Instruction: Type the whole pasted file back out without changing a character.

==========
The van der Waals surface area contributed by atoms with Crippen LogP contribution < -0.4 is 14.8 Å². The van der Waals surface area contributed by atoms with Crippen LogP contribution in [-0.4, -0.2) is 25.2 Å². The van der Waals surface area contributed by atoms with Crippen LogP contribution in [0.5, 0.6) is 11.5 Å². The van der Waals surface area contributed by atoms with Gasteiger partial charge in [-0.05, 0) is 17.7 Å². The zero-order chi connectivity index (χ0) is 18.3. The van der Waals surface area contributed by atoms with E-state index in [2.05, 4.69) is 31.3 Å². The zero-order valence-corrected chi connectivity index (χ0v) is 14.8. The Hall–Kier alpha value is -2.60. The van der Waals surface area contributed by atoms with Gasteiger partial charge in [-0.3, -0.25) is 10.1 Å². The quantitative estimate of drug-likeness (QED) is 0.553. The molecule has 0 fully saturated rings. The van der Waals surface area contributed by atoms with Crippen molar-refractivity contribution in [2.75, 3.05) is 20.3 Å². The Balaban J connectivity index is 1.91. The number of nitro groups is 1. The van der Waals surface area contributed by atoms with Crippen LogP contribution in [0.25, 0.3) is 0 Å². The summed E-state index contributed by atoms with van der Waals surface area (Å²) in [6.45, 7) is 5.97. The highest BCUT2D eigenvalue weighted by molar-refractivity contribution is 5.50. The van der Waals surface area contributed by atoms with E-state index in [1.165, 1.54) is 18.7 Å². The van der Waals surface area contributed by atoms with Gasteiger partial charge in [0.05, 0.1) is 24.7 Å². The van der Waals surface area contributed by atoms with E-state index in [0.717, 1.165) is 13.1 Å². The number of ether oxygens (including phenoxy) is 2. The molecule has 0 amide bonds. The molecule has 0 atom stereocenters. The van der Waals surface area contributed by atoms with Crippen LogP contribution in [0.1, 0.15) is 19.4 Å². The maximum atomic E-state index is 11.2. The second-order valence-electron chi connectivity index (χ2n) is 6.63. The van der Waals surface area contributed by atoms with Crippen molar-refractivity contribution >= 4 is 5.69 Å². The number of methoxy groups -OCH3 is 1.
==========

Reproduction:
The van der Waals surface area contributed by atoms with Crippen LogP contribution < -0.4 is 14.8 Å². The van der Waals surface area contributed by atoms with Crippen LogP contribution in [-0.4, -0.2) is 25.2 Å². The van der Waals surface area contributed by atoms with Crippen LogP contribution in [0.5, 0.6) is 11.5 Å². The van der Waals surface area contributed by atoms with Gasteiger partial charge in [-0.05, 0) is 17.7 Å². The zero-order chi connectivity index (χ0) is 18.3. The van der Waals surface area contributed by atoms with E-state index in [2.05, 4.69) is 31.3 Å². The zero-order valence-corrected chi connectivity index (χ0v) is 14.8. The Hall–Kier alpha value is -2.60. The van der Waals surface area contributed by atoms with Gasteiger partial charge in [-0.3, -0.25) is 10.1 Å². The quantitative estimate of drug-likeness (QED) is 0.553. The molecule has 0 fully saturated rings. The van der Waals surface area contributed by atoms with Crippen molar-refractivity contribution in [2.75, 3.05) is 20.3 Å². The Balaban J connectivity index is 1.91. The number of nitro groups is 1. The van der Waals surface area contributed by atoms with Crippen LogP contribution in [0.25, 0.3) is 0 Å². The summed E-state index contributed by atoms with van der Waals surface area (Å²) in [6.45, 7) is 5.97. The highest BCUT2D eigenvalue weighted by molar-refractivity contribution is 5.50. The van der Waals surface area contributed by atoms with E-state index in [1.165, 1.54) is 18.7 Å². The van der Waals surface area contributed by atoms with Gasteiger partial charge in [0.05, 0.1) is 24.7 Å². The van der Waals surface area contributed by atoms with E-state index in [0.717, 1.165) is 13.1 Å². The number of ether oxygens (including phenoxy) is 2. The molecule has 0 amide bonds. The molecule has 0 atom stereocenters. The van der Waals surface area contributed by atoms with Crippen LogP contribution in [0.1, 0.15) is 19.4 Å². The maximum atomic E-state index is 11.2. The second-order valence-electron chi connectivity index (χ2n) is 6.63. The van der Waals surface area contributed by atoms with Crippen molar-refractivity contribution >= 4 is 5.69 Å². The number of methoxy groups -OCH3 is 1.